wallon than the one hung on Byron
by McGraw last summer. Byron is
followed by his fellow members of the
Detroit Steamfittcrs union who sup
press the Bolsheviki and chase the
leaders to their club house
CAS ETa SJZHGZXr
While Charles Ebbets has not an
noimced the fact, it is almost certain
that he is planning to reconstruct his
base ball machine that won the Na
tional league pennant in 1916, only to
finish next to last in the past season.
Casey Stengel of Kansas City is on
the market. Wheat and Stengel both
had trouble with Ebbets on the salary
question last spring and the two out
fielders would not mind a change of
Showing Forty Thousand Men
How to Fight and Uppercut
With Bayonet is No
is working hard, and he is well liked
by both men and officers at the camp.
Benny Leonard, lightweight cham
pion, is also in die game for Uncle
Sam, and besides he is boxing and giv
ing a purse to military funds.
Battling Levinsky, the New York
light-heavyweight, who is at Camp
Devens, writes of his work there. He
Levinsky at Work.
"I have been here for the past four
weeks, trying my best to make the
men in Camp Devens as good boxers
as I can. It will do a lot of good in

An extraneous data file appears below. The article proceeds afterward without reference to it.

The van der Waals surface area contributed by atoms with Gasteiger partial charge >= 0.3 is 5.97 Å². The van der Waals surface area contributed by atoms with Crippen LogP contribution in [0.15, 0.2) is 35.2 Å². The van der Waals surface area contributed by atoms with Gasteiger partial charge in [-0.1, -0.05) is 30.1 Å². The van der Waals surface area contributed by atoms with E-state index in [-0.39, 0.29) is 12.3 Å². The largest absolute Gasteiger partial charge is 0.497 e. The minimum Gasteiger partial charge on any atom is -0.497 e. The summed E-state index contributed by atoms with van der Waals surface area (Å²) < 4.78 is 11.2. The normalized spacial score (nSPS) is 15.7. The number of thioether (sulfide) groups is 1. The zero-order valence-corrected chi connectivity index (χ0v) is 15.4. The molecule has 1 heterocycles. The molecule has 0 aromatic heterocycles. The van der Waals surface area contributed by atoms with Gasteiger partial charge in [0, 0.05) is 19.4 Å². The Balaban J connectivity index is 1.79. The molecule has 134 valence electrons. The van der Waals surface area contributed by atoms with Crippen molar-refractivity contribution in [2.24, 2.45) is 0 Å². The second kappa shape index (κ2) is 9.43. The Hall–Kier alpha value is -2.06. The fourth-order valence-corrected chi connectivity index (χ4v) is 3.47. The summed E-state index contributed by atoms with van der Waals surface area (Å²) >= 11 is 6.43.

the bayonet lighting and when they go
over the top. I am teaching class
boxing to noncommissioned officers
and they instruct their companies. I
am also trying to organize a class of
"All the men take a. big interest in
the work. I have a class now of about
96 men and expect soon to have a
class of at least 200. You would be
surprised to see them fall into boxing
I positions. J hey must be natural born
Doxers. noxin' will be a great pas
time for all the boys as soon as the
weather gets too bad for outdoor
games. It seems that every red
blooded man likes boxing either to
watch it or box themselves."
Ebbets Raps McGraw for
Young Player Proposal
Charley Ebbets of Brooklyn had a
few words to say about John Mc
Graw's proposition that each major
league club should sign a dozen or
so youths under the draft age and
school them in base ball for future
use. "The scheme of making ball